Shyam Mani (fox2mike) wrote,
Shyam Mani
fox2mike

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Why fox2mike?

After being bugged to hell by teemus, I've decided to put this down before he decides to come to Bangalore and bludgeon me to death. This *might* be semi-long and boooooring, so it goes under the knife.


I've said this before, I'll say it again. I'm crazy about planes. Especially Fighter Planes. I got my first computer in 1993 and it was a Pentium uhh..umm sorry, Intel 486 SX2 33 MHz with 8 MB RAM, later upgraded to 16 MB RAM and a 1 GB HDD and then a 2x Creative CDROM Drive. Having a CDROM drive was something awesome back then, and I got a set of games with the Creative Multimedia Kit. Amongst those were some of the most awesome games like Wing Commander III (Vengence of the Kilrathi) and Strike Commander. I loved both and in fact didn't play them much until 1995/96. While WC3 was a futurstic space thingie, SC was more in tune with the real world. You were a part of a mercenary squadron called the Wildcats and you flew F-16s and occasionally F-22 Raptors. The setting was in the future...so the game rightly assumed the Raptor was already in service by then.

There were various missions from CAPs to taking out airfields (which were the toughest). And since you were a mercenary, every bit of money counted. It is quite against standard air force procedures IRL to send a fighter (during wartime) without any AAMs which are the most handy during a Dogfight. The F-16s in SC could be equipped with the AIM-9J or the AIM-9M. The latest version is the AIM-9X and the AIM-9 family are called Sidewinders. Differences between the 9J and 9M are :

  • The AIM-9J was a dumb missle, needing to be actually fed into the enemy's ass since you had to be right behind the enemy to get tone or lock on. AIM-9Ms were awesome since they could lock on to any part of the enemy plane.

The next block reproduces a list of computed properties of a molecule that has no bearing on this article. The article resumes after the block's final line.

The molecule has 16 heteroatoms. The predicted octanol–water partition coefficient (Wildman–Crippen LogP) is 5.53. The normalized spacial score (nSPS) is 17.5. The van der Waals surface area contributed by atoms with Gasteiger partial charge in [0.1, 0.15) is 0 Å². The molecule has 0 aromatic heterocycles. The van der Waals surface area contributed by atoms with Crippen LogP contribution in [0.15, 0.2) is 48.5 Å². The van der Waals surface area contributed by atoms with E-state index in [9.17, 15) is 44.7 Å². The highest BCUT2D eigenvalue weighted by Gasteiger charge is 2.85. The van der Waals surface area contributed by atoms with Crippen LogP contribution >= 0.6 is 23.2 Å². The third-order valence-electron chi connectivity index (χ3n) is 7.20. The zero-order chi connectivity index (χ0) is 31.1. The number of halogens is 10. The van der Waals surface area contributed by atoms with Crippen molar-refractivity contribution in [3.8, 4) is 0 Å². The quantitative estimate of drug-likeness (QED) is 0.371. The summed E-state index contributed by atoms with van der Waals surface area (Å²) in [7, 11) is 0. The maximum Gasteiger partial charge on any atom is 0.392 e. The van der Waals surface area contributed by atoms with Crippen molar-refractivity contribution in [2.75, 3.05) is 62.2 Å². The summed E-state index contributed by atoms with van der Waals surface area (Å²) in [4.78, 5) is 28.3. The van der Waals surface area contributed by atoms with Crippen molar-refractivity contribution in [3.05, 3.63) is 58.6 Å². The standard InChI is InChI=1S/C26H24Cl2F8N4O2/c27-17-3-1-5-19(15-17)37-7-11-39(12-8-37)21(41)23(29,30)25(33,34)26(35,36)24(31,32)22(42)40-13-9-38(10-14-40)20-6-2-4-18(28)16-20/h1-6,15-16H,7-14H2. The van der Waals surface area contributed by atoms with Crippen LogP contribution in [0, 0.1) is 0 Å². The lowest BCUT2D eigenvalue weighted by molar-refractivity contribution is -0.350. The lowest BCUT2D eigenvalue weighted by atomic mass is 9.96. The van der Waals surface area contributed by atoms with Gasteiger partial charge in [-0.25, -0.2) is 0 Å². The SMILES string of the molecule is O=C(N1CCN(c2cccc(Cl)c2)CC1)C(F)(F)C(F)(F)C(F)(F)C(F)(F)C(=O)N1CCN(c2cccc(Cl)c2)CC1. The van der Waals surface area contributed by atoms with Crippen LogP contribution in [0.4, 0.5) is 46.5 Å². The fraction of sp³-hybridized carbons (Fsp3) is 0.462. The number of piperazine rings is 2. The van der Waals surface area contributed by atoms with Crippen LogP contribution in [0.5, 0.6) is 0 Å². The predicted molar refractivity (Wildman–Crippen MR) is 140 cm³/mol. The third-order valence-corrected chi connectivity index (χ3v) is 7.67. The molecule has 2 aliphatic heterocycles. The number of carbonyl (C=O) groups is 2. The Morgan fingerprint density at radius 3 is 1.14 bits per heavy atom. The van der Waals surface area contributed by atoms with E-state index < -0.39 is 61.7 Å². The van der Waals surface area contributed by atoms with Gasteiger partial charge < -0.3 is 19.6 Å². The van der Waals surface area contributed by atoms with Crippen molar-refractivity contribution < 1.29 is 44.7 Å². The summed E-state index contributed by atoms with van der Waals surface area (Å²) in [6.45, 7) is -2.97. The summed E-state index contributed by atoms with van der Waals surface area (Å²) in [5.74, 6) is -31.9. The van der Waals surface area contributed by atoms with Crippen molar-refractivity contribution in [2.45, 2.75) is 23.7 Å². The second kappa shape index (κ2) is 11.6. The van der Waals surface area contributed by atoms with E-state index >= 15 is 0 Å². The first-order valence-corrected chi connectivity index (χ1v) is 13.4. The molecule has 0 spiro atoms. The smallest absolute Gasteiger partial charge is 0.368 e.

• The 9J would target friendlies as well. 9M had IFF, so you would see a warning on the HUD if you were going to lock on to a friendly.

  • 9Js were easily distracted. By other planes or by the Sun. No need to even waste flares. lol. The 9M was faster and tougher to shake off. So the chances of a successful shot after tone with a 9M were like 10 times more than one with a 9J.


The other AAM was the BVR, radar guided AIM-120 AMRAAM (boy, I love these acronyms lol). These were quite costly, but could take down sitting ducks like C-130s even before you actually saw them (hence the BVR). The other fighters usually got away thanks to countermeasures like chaff. You didn't have access to this weapon until after the first few successful missions and only after you brought in some moolah could the base commander procure more weaponry for the Wildcats.

Another awesome weapon during a Dogfight was the M161 Vulcan machine gun. You can see how the M161 looks on an F-15E Strike Eagle here.

So, coming back to the point (and cutting the post short), the pilots had callsigns. And they also had codenames for the kind of missiles launched during combat. Fox 2 meant the pilot was launching a Sidewinder missile and the Mike meant the 9M version. So that's how fox2mike came into existence. I know this sounds nuts, but Strike Commander is something I'll always hold close to my heart. For a game written in 1992, it had awesome graphics and a good story. I still have the original CD somewhere.

Found a few nice links, with pics....thought I'd share them.
AIM-120 AMRAAM
AIM-9 Sidewinder series


After writing that, I think I should thank teemus. I wish I can go back to Strike Commander. I might keep updating this post for a while.
Tags: aim, air force, amraam, fighters, fox2mike, missiles, strike commander, username, wing commander
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